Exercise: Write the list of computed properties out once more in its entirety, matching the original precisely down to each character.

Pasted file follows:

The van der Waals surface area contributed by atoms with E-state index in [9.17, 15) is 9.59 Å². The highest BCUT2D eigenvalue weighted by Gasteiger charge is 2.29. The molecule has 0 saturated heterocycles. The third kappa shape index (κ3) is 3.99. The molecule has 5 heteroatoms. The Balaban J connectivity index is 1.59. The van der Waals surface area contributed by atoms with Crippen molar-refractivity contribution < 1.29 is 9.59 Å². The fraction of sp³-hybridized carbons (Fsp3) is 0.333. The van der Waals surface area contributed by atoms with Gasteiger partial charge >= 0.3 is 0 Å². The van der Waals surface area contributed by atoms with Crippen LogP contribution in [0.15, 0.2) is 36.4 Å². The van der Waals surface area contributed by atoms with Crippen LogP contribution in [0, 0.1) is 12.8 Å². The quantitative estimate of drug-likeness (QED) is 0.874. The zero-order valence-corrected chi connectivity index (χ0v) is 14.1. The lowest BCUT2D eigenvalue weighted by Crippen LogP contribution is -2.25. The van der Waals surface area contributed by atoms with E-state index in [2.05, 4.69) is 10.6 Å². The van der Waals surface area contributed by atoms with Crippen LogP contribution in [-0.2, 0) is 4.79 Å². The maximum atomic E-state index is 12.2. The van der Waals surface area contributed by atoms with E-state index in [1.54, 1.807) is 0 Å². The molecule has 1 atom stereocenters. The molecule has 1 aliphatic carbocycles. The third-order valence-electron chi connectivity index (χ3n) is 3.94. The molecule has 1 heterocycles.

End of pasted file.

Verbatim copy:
The van der Waals surface area contributed by atoms with E-state index in [9.17, 15) is 9.59 Å². The highest BCUT2D eigenvalue weighted by Gasteiger charge is 2.29. The molecule has 0 saturated heterocycles. The third kappa shape index (κ3) is 3.99. The molecule has 5 heteroatoms. The Balaban J connectivity index is 1.59. The van der Waals surface area contributed by atoms with Crippen molar-refractivity contribution < 1.29 is 9.59 Å². The fraction of sp³-hybridized carbons (Fsp3) is 0.333. The van der Waals surface area contributed by atoms with Gasteiger partial charge >= 0.3 is 0 Å². The van der Waals surface area contributed by atoms with Crippen LogP contribution in [0.15, 0.2) is 36.4 Å². The van der Waals surface area contributed by atoms with Crippen LogP contribution in [0, 0.1) is 12.8 Å². The quantitative estimate of drug-likeness (QED) is 0.874. The zero-order valence-corrected chi connectivity index (χ0v) is 14.1. The lowest BCUT2D eigenvalue weighted by Crippen LogP contribution is -2.25. The van der Waals surface area contributed by atoms with E-state index in [2.05, 4.69) is 10.6 Å². The van der Waals surface area contributed by atoms with Crippen LogP contribution in [-0.2, 0) is 4.79 Å². The maximum atomic E-state index is 12.2. The van der Waals surface area contributed by atoms with E-state index in [1.54, 1.807) is 0 Å². The molecule has 1 atom stereocenters. The molecule has 1 aliphatic carbocycles. The third-order valence-electron chi connectivity index (χ3n) is 3.94. The molecule has 1 heterocycles.